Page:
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Supreme Court begins to hear arguments regarding website blocking for trade mark infringements

A case before the UK's Supreme Court is set to provide guidance on whether and to what extent internet service providers (ISPs) will be expected to pick up the cost of blocking customers' access to websites that facilitate the sale of fake goods, an intellectual property law expert has said.

On Tuesday, the Supreme Court began hearing arguments in an appeal raised by ISPs against a 2016 ruling of the Court of Appeal.

In its ruling, the Court of Appeal held that courts in England and Wales can impose injunctions on ISPs requiring them to block their customers' access to websites facilitating the sale of goods that infringe trade marks.

Although website blocking orders have been issued by courts against ISPs in a number of cases concerning copyright-infringing websites, the Court of Appeal's ruling was the first time that a court in the UK had ordered website blocking measures to be imposed in a case concerning the infringement of trade marks belonging to Cartier and Montblanc, the luxury watch and pen brands.

Under section 97A of the Copyright, Designs and Patents Act, the UK courts have the power to grant an injunction against an ISP if it has 'actual knowledge' that someone had used its service to infringe copyright. There is no equivalent provision in the UK's Trade Mark Act, but in its 2014 ruling the High Court said that the court’s power to grant an injunction could be invoked against ISPs in relation to trade marks. That finding was supported by the Court of Appeal.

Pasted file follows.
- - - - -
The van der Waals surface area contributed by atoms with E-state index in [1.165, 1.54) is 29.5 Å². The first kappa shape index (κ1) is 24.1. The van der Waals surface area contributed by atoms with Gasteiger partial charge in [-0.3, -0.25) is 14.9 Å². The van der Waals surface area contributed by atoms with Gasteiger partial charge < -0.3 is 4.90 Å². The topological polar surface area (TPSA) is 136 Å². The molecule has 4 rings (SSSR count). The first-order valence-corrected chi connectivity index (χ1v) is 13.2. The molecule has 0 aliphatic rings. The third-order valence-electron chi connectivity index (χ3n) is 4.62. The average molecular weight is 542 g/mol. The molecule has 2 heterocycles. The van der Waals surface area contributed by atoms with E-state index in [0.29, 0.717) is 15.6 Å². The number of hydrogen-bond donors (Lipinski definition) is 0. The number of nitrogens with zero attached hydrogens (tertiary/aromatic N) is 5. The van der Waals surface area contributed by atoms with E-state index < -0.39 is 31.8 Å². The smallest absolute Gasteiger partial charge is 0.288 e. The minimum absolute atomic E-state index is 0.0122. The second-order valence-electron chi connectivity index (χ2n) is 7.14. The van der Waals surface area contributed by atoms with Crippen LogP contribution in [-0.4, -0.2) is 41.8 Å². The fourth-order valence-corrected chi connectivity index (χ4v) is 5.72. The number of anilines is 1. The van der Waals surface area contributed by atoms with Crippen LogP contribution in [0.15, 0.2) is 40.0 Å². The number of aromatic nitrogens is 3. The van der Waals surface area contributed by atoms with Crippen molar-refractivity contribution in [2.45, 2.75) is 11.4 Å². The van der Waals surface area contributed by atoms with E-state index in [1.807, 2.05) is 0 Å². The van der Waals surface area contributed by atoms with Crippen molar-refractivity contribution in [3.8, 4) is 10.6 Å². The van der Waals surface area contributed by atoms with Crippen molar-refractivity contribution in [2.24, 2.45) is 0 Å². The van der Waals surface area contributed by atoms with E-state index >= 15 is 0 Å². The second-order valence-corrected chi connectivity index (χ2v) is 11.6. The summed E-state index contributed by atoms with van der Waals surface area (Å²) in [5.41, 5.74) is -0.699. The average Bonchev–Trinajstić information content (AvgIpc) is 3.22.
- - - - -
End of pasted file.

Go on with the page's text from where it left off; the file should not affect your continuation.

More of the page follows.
However, BT and EE have raised an appeal.

According to a summary of the case published by the Supreme Court, the court will look at the "threshold conditions" that need to be satisfied for website blocking orders to be issued against ISPs in relation to websites infringing trade marks.

The Supreme Court will also look at "whether ISPs, as innocent parties, should be required to bear the costs of such blocking orders".

Iain Connor of Pinsent Masons, the law firm behind Out-Law.com, said: "Innocent parties caught up in the illegal activities of others are rarely expected to pick up the costs of providing the solution to the IP rights holders to prevent the infringement of intellectual property rights. The Supreme Court's ruling in this case is likely to provide guidance on the circumstances in which costs will be payable by ISPs in similar cases in future."

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